?

Log in

Veronica Mars Fanfic Resource Journal
Articles on Writing
Original Characters in Fanfiction 
12th-Aug-2005 12:17 am
OC - by Lizzy
by herowlness

ORIGINAL CHARACTERS IN FANFICTION


What are Original Characters?
Original Characters, sometimes referred to as OC's, are those that come completely from the imagination of the author. They cannot be found in any other published or broadcast work. For example, if a character from, say, Angel were written into a Veronica Mars fanfic, that would not be an original character, as that character was not created by the author.

Why write Original Characters?
While the major characters on a given show (especially one like Veronica Mars) should be interesting enough to cause the plot bunnies to multiply like crazy, OC's can allow for different sides of these characters to be explored.

For example, if an OC quickly becomes Veronica's new friend, how will those close to her (Wallace, Weevil, etc.) react? What if Trina's mother comes back to Neptune and tries to mother Logan? Using original characters opens up avenues that might not have been available to you, as an author, before.

Additionally, it's a great writing exercise for authors to create original characters. Everything about them comes from the author's imagination – their personality, appearance, mannerisms, background, and more. After all, there's nothing in canon about these original characters. (That would be why they are called original characters, of course.)

While fanfiction is largely about borrowing characters and situations from the original creators and adapting them into something completely different, using an OCs allows authors to test their limits and stretch their creative writing muscles. Plus, if you've ever dreamed of being published, using original characters in your pieces is a good stepping stone onto that path.

How can I write a good Original Character?
If you're writing a longer piece and/or one that involves an OC as a major character, you will probably want to do some character mapping before you get started. The better that you know the character you're creating, the better you will be able to write said character.

If you're only writing a short one-shot, it might not be necessary to write out tons of information about your original character ahead of time. However, it's usually helpful to have a ready resource about your OC (largely what you've written about them thus far), so you don't contradict yourself later on in the piece. After all, you probably don't want to go searching through your story trying to remember what color her eyes were!

What should I all map out for my Original Character?
Really, you can "map out" whatever you feel is essential for your piece. However, what follows is a brief list of some details you might find helpful.

Name - first, middle, last, any nicknames
Age or date of birth
Appearance - How would you describe them? Include hair and eye color, skin tone, height and weight, and any other descriptive words you think you might find helpful here. Sometimes it's useful to use a real life person as a model of sorts. I wouldn't recommend using someone overly well-known (for example, fashioning a new character after Jason Dohring probably isn't the best idea), but even if you don't tell anyone who your OC looks like, it could be a handy reference. Good online photo resources include the Actor Archives, the Actress Archives, atPictures.com, Celebs Central, Perfect People, and Scantastic - along with many others.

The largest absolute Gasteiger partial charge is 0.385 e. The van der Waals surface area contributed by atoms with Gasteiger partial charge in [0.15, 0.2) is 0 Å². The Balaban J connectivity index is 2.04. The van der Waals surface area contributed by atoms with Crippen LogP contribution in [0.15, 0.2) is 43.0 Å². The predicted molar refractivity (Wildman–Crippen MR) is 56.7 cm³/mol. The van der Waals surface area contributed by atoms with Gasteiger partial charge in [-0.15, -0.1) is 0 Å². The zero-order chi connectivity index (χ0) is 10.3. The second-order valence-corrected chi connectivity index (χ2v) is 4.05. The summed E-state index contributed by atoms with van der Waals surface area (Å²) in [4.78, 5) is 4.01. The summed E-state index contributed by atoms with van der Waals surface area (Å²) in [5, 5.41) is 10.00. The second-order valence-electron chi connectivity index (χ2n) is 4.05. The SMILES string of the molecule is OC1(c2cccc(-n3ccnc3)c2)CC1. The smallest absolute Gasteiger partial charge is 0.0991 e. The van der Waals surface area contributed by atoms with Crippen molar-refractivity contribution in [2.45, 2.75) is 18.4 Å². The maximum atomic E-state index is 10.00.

Family and Friends - Include the names of their close family members, as well as their friends.
Class - In VM this one is especially important. Is your character an 09'er or a jock or a nerd or a biker? What is his/her relationship like with the other main characters in fandom (or at least in your fanfic)?
Strengths and Weaknesses - This one seems somewhat obvious, but you really need to be sure that your OC isn't absolutely perfect. Otherwise, you're likely to end up with a Mary Sue or a Gary Stu on your hands. (See here for more information about Mary Sue and Gary Stu and how to avoid them.)
Motivation and Dreams - What does your character want? What is it that drives them – at least through your fanfic? Does she want to be the Prom Queen? Does he want to date Meg Manning? Does she want to go to NYU and be a filmmaker?
Backstory - Sometimes this can be the most interesting and important part. What happened to your OC before we meet them in your fanfic? What happened to make them who they are. Little details about life growing up can certainly affect characters themselves. Just look at the impact Logan's childhood abuse had on him and his character!

And, certainly, you can find more important points to add yourself, as needed to fit your story. Elaborate on whichever ones strike you for your own original character – and with time, you'll likely learn which ones are most helpful to you, as a writer.

Challenges
-coming soon!
Comments 
25th-Nov-2005 08:41 am (UTC)
if an OC quickly becomes Veronica's new friend

Wouldn't that be called a Mary Sue? ;) (Especially since Veronica isn't befriended easily.)

Over all. Good post. I'm not sure if you pointed that out in your "about Mary Sue" post but I think you could have mentioned it here a little more: As far as name, appearance and friends goes -- keep it realistic.

Something else I wanted to suggest, maybe it's a good idea to think about people you know from real life or characters from other TV shows/movies when creating an OC. Thinking about their strengths/weaknesses and how they'd behave/(re-)act in certain situations usually helps a lot with your OC's characterisation/keeps you from creating a Mary Sue.

Just a thought. :)
13th-Dec-2005 09:20 pm (UTC)
Good call - I really should edit in a link to the Mary Sue article. After all, I have a link there, pointing here. =)

Thanks!
This page was loaded Feb 22nd 2017, 8:22 am GMT.